On September 28th, 2006 the Honorable James F. Dobbins gave a lecture in the Center for Contemporary Arab Studies entitled, “Moral Clarity & the Middle East: Longer, Wider War, or Peace?” Former Ambassador Dobbins, a graduate of Georgetown’s School of Foreign Service, spoke on the necessity of international cooperation in nation building and the historical lessons to be found in previous attempts at post-war reconstruction by the United States.
Ambassador Dobbins opened the lecture with a reminder of the broad international support that the United States enjoyed for its foreign policy following both Iraq’s invasion of Kuwait and the American intervention against the Taliban immediately following the September 11, 2001 attacks. He contrasted this with the standing of world opinion now, what this means for the prospect of a successful Iraqi reconstruction, and the status of Afghanistan before and after the invasion of Iraq.
According to Amb. Dobbins, the initial success against the Taliban and the quick progress made towards establishing a viable democracy for Afghanistan were the combined result of an indigenous resistance movement already in place and a shared interest among Afghanistan’s neighbors in the replacement of the Taliban regime with a democratic government. He listed the contributions of the Iranian government to the reconstruction process as particularly significant; he noted that this cooperation ended after the “Axis of Evil” State of the Union address in 2002.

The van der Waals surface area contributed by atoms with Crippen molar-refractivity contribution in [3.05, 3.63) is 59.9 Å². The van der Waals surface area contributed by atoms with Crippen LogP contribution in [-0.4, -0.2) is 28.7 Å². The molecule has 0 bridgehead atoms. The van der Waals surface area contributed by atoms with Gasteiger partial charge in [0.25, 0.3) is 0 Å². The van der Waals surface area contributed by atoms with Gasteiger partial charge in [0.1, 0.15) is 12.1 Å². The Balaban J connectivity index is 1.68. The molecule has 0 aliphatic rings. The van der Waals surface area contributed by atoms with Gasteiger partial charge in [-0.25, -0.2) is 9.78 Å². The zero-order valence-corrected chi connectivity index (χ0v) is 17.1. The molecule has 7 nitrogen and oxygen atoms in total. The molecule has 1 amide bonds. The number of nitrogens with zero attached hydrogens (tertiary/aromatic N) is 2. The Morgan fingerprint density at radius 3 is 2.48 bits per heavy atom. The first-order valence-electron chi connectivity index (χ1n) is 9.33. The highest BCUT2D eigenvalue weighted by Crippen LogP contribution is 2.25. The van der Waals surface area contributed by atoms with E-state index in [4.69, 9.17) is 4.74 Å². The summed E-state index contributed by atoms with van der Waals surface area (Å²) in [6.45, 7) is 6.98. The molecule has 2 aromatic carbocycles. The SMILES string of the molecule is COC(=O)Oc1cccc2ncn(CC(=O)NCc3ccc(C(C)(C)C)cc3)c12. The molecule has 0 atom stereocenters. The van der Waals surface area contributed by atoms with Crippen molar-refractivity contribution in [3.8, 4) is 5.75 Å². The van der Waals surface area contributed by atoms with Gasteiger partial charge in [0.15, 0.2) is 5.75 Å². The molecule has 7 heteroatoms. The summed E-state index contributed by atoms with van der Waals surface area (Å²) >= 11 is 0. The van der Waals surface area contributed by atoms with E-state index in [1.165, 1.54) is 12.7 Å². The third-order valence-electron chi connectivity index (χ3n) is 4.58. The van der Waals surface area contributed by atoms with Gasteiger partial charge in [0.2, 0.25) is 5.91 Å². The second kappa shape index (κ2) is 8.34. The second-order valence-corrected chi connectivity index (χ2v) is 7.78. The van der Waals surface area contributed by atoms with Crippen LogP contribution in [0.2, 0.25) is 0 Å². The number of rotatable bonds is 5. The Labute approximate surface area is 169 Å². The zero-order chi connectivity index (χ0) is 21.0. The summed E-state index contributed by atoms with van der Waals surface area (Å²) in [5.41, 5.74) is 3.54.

Moving on to Iraq, Amb. Dobbins noted that the foreign policy statements and actions of the Bush administration caused the international community to shy away from fully supporting Iraqi reconstruction. Thus the nation with the most experience in stability operations achieved only poor results, a result that he stated was caused by a calculated ignorance on the part of the reconstruction’s planners. Instead of looking to the American occupation of Germany and Japan post-World War II, he indicated that better historical tests of the nation-building effort would have been the interventions in Bosnia and Kosovo.
Purposeful ignorance of these historical precedents, neighboring countries that are distrustful of our aims, and a martial foreign policy language that hinders policy options are, according to Ambassador Dobbins, the chief hindrances to a successful nation-building effort in Iraq. Before taking questions from the attendees, he closed with this message:
“What our diplomacy needs is a little more nuance and a little less certainty, a little more sophistication and a little less simplicity, a little more cooption and a little less coercion, a little more realism and a little less faith.”